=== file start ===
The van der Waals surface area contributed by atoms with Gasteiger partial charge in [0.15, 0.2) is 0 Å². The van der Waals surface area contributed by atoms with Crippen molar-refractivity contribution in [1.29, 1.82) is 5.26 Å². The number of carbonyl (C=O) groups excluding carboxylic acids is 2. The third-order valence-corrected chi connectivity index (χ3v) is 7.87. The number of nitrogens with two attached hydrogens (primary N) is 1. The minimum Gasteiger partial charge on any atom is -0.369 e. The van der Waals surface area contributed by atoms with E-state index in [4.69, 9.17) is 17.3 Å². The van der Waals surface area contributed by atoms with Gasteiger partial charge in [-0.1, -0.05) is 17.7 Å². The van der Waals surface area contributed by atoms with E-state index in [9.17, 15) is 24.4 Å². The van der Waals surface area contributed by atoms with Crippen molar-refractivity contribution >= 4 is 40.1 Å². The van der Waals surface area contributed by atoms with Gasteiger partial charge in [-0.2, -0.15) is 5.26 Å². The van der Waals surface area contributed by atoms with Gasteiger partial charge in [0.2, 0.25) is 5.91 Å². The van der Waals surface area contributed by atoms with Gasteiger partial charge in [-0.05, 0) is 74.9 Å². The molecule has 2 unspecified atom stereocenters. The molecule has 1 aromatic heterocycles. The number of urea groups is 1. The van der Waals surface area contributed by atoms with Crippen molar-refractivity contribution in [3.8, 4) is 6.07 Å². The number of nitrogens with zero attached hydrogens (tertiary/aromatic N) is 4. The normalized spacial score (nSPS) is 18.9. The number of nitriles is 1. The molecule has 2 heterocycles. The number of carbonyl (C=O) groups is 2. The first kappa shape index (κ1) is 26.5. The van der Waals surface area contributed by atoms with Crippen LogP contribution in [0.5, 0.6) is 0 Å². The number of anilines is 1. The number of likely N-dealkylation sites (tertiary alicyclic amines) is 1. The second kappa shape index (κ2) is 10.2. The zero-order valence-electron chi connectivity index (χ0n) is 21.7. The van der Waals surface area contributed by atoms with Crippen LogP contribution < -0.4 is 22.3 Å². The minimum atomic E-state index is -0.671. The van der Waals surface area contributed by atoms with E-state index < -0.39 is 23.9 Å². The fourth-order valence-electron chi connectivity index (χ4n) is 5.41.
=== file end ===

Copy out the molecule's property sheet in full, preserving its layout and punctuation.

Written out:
The van der Waals surface area contributed by atoms with Gasteiger partial charge in [0.15, 0.2) is 0 Å². The van der Waals surface area contributed by atoms with Crippen molar-refractivity contribution in [1.29, 1.82) is 5.26 Å². The number of carbonyl (C=O) groups excluding carboxylic acids is 2. The third-order valence-corrected chi connectivity index (χ3v) is 7.87. The number of nitrogens with two attached hydrogens (primary N) is 1. The minimum Gasteiger partial charge on any atom is -0.369 e. The van der Waals surface area contributed by atoms with E-state index in [4.69, 9.17) is 17.3 Å². The van der Waals surface area contributed by atoms with Gasteiger partial charge in [-0.1, -0.05) is 17.7 Å². The van der Waals surface area contributed by atoms with E-state index in [9.17, 15) is 24.4 Å². The van der Waals surface area contributed by atoms with Crippen molar-refractivity contribution >= 4 is 40.1 Å². The van der Waals surface area contributed by atoms with Gasteiger partial charge in [-0.2, -0.15) is 5.26 Å². The van der Waals surface area contributed by atoms with Gasteiger partial charge in [0.2, 0.25) is 5.91 Å². The van der Waals surface area contributed by atoms with Gasteiger partial charge in [-0.05, 0) is 74.9 Å². The molecule has 2 unspecified atom stereocenters. The molecule has 1 aromatic heterocycles. The number of urea groups is 1. The van der Waals surface area contributed by atoms with Crippen molar-refractivity contribution in [3.8, 4) is 6.07 Å². The number of nitrogens with zero attached hydrogens (tertiary/aromatic N) is 4. The normalized spacial score (nSPS) is 18.9. The number of nitriles is 1. The molecule has 2 heterocycles. The number of carbonyl (C=O) groups is 2. The first kappa shape index (κ1) is 26.5. The van der Waals surface area contributed by atoms with Crippen LogP contribution in [0.5, 0.6) is 0 Å². The number of anilines is 1. The number of likely N-dealkylation sites (tertiary alicyclic amines) is 1. The second kappa shape index (κ2) is 10.2. The zero-order valence-electron chi connectivity index (χ0n) is 21.7. The van der Waals surface area contributed by atoms with Crippen LogP contribution < -0.4 is 22.3 Å². The minimum atomic E-state index is -0.671. The van der Waals surface area contributed by atoms with E-state index < -0.39 is 23.9 Å². The fourth-order valence-electron chi connectivity index (χ4n) is 5.41.